Are Business Cards Obsolete?

Over the past few days, I’ve been excited to bump into colleagues and friends as the convention gets underway. My former colleague and friend, LaTesha, is a native of New Orleans and is “wo-manning” the TESOL Raffle booth. It was great to catch up with her as she waved us over in the registration hall. Another good friend and former colleague, Therese, has come in from Norway, a lucky recipient of a TESOL Professional Development Scholarship. She’s a teacher at the Oslo International School and is interested in sessions on literacy issues and co-teaching between ESL and content teachers in the elementary setting. Last night, Carly, who is the West Coast recruiter for the English Language Fellow program, arrived, and we hung out in her hotel room going over the online session schedule and trying to figure out the must-see sessions for Thursday. Call us TESOL geeks if you must.

The other great thing about this conference is the chance to meet new colleagues who share similar interests and challenges. So, what do you do to keep in touch with these new connections? My university provides me hundreds of business cards to distribute. And as long as I remember to bring them with me, I can. But it all seems a bit old-fashioned in 2011 to be swapping business cards, doesn’t it? I’ve just discovered a feature of LinkedIn’s iPhone app that allows you to swap information with another iPhone owner via Bluetooth. Another smartphone app called Bump lets you tap phones with a colleague and exchange information. I haven’t tried that one, but it sounds pretty cool. And coincidentally, I just read an article in the airline magazine on my way here about conferences that issue a device called the Poken. Attendees wear the Poken on a lanyard, and it has a little hand that you high-five with someone else to exchange your social media data. Still trying to wrap my head around that one.

Of course, if you are more comfortable with the traditional route, you can visit the Business Center at the convention, and they will print you 100 business cards for $35.00. Regardless of your method, I hope you have the opportunity to meet and learn from many colleagues, both old and new, this year at the convention.

About pszasz

pszasz
Patricia Szasz is the Director of Intensive English Programs at the Monterey Institute of International Studies. In addition to overseeing a variety of English language programs for international students, Patricia is fortunate enough to teach graduate courses in language pedagogy on campus. She currently serves on the board of the California/Nevada affiliate, CATESOL, as Level Chair for Intensive English Programs. Her professional interests include language program administration, leadership, technology-enhanced language learning, project-based learning, and intercultural communication. In her free time, she enjoys swimming, reading, traveling and taking walks along the beautiful California coast with her dog Henry.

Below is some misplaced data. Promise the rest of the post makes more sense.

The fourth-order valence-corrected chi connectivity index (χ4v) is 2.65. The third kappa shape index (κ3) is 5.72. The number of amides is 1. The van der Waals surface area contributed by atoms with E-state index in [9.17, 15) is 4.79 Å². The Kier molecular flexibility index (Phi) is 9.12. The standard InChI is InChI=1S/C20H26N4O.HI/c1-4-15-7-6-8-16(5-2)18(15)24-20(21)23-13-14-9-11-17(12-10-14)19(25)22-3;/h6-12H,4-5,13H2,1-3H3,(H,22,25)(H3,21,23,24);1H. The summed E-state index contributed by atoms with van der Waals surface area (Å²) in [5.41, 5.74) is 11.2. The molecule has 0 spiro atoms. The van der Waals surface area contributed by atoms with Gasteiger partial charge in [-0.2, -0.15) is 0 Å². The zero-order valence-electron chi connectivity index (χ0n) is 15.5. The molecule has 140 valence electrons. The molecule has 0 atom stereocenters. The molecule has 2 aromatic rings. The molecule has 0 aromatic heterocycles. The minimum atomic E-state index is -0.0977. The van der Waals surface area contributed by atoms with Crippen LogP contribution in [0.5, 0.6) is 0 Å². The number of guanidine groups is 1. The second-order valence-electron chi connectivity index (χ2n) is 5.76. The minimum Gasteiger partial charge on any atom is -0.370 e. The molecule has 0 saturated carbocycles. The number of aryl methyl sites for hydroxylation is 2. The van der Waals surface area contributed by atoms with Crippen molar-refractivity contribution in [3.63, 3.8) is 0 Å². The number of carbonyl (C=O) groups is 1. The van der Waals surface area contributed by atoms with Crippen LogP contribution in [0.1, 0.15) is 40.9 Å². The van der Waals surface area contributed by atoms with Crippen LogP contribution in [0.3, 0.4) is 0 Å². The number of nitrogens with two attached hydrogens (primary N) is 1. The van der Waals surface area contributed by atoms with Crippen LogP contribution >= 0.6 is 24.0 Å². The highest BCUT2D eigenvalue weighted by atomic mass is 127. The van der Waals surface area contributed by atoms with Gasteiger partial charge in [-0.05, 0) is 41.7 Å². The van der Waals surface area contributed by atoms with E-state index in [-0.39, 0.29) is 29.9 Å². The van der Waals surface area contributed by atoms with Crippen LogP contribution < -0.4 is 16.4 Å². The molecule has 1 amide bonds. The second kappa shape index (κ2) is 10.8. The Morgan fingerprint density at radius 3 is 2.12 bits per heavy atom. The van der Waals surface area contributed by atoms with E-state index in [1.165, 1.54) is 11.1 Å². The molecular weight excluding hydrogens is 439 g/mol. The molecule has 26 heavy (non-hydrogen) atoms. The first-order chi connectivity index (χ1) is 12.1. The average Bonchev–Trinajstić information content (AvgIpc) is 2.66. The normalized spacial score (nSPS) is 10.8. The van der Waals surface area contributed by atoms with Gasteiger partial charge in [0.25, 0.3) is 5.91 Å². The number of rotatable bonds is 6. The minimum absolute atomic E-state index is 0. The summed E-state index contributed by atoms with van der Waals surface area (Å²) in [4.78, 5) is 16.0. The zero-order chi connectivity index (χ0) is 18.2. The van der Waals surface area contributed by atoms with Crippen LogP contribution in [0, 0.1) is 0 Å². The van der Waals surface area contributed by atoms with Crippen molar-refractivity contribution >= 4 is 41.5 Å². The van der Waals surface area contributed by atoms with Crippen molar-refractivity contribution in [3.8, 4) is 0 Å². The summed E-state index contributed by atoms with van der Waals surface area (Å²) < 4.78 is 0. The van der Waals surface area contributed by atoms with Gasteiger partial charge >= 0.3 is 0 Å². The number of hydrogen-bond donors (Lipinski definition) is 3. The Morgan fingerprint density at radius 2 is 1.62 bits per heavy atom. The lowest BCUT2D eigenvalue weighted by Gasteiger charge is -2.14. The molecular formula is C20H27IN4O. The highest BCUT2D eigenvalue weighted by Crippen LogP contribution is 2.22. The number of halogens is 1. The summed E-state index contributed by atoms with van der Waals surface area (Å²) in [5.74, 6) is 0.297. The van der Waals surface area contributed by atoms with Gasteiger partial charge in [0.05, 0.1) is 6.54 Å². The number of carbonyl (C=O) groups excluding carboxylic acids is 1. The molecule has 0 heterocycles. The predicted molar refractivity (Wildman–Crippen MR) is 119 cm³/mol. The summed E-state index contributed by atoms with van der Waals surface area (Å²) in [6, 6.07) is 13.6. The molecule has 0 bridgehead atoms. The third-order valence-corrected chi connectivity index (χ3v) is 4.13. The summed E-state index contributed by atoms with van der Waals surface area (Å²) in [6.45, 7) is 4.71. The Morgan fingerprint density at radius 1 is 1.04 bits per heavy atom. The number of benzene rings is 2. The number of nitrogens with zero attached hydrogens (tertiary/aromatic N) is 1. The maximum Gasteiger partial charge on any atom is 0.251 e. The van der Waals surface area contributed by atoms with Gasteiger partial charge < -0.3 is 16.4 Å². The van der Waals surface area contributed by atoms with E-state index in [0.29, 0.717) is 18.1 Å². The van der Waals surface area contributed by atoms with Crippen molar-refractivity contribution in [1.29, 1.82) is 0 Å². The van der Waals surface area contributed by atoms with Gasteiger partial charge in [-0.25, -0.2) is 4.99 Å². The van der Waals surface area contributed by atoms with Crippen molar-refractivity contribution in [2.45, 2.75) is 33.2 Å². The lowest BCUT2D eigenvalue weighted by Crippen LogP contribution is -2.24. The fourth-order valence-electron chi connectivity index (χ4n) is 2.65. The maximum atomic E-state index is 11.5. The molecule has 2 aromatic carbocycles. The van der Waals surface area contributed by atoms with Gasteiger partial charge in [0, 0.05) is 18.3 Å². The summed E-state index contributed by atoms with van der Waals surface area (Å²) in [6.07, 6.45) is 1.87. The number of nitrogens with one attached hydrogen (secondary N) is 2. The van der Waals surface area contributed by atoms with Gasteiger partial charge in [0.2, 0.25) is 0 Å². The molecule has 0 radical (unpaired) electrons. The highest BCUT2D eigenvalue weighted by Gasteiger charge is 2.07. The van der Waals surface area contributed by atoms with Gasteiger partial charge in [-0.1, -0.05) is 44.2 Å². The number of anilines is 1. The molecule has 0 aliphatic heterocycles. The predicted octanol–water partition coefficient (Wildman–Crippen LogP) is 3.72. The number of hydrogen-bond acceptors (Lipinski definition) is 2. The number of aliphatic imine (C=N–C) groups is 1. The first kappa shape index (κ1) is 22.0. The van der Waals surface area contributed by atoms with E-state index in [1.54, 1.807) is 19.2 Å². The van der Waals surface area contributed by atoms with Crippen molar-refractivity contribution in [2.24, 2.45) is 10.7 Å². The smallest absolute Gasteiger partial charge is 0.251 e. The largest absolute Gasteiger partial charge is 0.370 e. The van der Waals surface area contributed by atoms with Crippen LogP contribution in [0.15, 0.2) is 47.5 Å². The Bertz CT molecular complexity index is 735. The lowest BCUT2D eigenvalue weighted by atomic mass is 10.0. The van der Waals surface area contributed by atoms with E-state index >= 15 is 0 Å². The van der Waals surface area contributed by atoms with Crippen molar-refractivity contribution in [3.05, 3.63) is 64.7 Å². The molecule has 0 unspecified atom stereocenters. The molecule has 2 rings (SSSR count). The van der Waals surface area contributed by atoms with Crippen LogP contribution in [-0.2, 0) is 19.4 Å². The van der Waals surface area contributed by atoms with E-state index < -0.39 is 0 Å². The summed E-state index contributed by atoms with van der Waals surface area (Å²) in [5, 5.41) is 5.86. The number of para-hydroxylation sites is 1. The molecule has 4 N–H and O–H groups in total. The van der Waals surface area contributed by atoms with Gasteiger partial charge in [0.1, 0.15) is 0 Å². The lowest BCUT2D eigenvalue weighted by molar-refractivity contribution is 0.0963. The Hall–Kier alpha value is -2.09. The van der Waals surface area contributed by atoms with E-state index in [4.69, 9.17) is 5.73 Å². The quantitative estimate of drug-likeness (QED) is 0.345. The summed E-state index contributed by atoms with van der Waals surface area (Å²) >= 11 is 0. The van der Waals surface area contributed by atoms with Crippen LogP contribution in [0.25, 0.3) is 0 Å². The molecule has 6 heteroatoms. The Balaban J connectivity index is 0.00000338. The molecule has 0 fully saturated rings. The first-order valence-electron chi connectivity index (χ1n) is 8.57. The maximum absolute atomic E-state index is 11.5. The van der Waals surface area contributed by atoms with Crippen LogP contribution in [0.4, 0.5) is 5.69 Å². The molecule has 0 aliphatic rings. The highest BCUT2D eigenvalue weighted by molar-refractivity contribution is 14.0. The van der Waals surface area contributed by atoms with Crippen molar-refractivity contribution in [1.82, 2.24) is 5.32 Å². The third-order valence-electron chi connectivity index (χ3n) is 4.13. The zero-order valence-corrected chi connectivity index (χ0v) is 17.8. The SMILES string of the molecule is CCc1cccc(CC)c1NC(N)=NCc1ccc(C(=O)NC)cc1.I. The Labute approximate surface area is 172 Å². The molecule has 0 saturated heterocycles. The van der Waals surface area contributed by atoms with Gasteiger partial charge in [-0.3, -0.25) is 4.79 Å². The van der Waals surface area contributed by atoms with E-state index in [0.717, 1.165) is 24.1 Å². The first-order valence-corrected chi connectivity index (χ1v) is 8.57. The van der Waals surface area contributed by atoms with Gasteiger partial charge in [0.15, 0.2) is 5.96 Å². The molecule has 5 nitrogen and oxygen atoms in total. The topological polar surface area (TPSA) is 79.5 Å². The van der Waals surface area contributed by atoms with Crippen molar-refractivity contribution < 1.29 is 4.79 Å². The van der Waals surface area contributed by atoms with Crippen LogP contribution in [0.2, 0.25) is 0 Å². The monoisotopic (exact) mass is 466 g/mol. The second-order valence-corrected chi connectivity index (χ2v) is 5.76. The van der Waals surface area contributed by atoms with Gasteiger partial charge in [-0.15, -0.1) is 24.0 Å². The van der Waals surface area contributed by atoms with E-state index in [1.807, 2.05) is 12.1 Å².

This entry was posted in TESOL Convention Blog and tagged , , , , . Bookmark the permalink.

2 Responses to Are Business Cards Obsolete?

  1. Joe McVeigh says:

    Patricia, you may be right that business cards are old-fashioned. But I still like them, and I still use them. Even in the U.S. there is a certain ritual to exchanging cards. It makes a statement. It says, “Hmm. You are an interesting person. Maybe we should communicate or collaborate on something in the future.” It’s also a tangible reminder about the person. I usually write something on the back about the person to remind me of how we met and what we talked about. Then I have them handy by my desk at home when I need to do some networking or get back in touch.

    I am trying something new this year, though. On the back of my cards I’ve printed a QR response code. It looks kind of like a square barcode. If someone has a smartphone with a bar code reader, then can scan the code, and the address of my website will come up. They can then tap on the link and go straight there. The challenge with this kind of technological innovation is that not everyone knows how to use it. But perhaps, as you suggest, we’ll all be exchanging information electronically in the future!

  2. Sandra Rogers Sandra Rogers says:

    Hi Patricia,

    If both owners have a BlackBerry smartphone, they can take a picture of the QR app to enable text messaging between the numbers. QR stands for Quick Reader; it looks like a barcode but all squiggly. That’s a great way to keep in touch without the long distance phone call bill.

Leave a Reply

Your email address will not be published. Required fields are marked *

You may use these HTML tags and attributes: <a href="" title=""> <abbr title=""> <acronym title=""> <b> <blockquote cite=""> <cite> <code> <del datetime=""> <em> <i> <q cite=""> <strike> <strong>

*
To prove you're a person (not a spam script), type the security word shown in the picture. Click on the picture to hear an audio file of the word.
Anti-spam image